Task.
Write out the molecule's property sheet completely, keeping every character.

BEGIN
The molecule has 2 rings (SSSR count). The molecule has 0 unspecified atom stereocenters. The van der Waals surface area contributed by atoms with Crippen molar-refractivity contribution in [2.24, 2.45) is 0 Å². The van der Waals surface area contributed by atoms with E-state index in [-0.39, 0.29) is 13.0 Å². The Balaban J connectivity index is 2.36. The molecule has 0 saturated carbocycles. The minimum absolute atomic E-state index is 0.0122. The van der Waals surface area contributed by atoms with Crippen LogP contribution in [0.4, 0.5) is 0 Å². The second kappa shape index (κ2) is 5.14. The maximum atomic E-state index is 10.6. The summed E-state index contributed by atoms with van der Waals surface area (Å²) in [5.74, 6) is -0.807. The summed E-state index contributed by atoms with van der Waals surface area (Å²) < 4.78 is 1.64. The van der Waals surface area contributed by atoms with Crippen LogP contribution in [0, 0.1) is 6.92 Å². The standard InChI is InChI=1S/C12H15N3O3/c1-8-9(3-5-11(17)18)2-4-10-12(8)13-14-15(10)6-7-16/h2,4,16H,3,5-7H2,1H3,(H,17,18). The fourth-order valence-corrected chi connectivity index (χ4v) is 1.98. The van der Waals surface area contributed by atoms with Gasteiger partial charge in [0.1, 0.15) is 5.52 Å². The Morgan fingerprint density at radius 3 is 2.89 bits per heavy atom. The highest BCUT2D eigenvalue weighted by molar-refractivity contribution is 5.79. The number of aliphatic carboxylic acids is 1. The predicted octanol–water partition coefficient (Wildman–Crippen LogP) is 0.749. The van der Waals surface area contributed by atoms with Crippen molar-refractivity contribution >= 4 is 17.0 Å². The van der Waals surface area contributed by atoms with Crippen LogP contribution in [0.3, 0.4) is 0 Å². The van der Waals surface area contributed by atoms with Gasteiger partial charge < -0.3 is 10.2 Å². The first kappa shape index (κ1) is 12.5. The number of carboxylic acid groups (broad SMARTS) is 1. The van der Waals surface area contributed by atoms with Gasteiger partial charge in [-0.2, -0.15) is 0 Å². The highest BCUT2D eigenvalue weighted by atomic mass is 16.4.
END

The molecule has 2 rings (SSSR count). The molecule has 0 unspecified atom stereocenters. The van der Waals surface area contributed by atoms with Crippen molar-refractivity contribution in [2.24, 2.45) is 0 Å². The van der Waals surface area contributed by atoms with E-state index in [-0.39, 0.29) is 13.0 Å². The Balaban J connectivity index is 2.36. The molecule has 0 saturated carbocycles. The minimum absolute atomic E-state index is 0.0122. The van der Waals surface area contributed by atoms with Crippen LogP contribution in [0.4, 0.5) is 0 Å². The second kappa shape index (κ2) is 5.14. The maximum atomic E-state index is 10.6. The summed E-state index contributed by atoms with van der Waals surface area (Å²) in [5.74, 6) is -0.807. The summed E-state index contributed by atoms with van der Waals surface area (Å²) < 4.78 is 1.64. The van der Waals surface area contributed by atoms with Crippen LogP contribution in [0, 0.1) is 6.92 Å². The standard InChI is InChI=1S/C12H15N3O3/c1-8-9(3-5-11(17)18)2-4-10-12(8)13-14-15(10)6-7-16/h2,4,16H,3,5-7H2,1H3,(H,17,18). The fourth-order valence-corrected chi connectivity index (χ4v) is 1.98. The van der Waals surface area contributed by atoms with Gasteiger partial charge in [0.1, 0.15) is 5.52 Å². The Morgan fingerprint density at radius 3 is 2.89 bits per heavy atom. The highest BCUT2D eigenvalue weighted by molar-refractivity contribution is 5.79. The number of aliphatic carboxylic acids is 1. The predicted octanol–water partition coefficient (Wildman–Crippen LogP) is 0.749. The van der Waals surface area contributed by atoms with Crippen molar-refractivity contribution >= 4 is 17.0 Å². The van der Waals surface area contributed by atoms with Crippen LogP contribution in [0.3, 0.4) is 0 Å². The van der Waals surface area contributed by atoms with Gasteiger partial charge < -0.3 is 10.2 Å². The first kappa shape index (κ1) is 12.5. The number of carboxylic acid groups (broad SMARTS) is 1. The van der Waals surface area contributed by atoms with Gasteiger partial charge in [-0.2, -0.15) is 0 Å². The highest BCUT2D eigenvalue weighted by atomic mass is 16.4.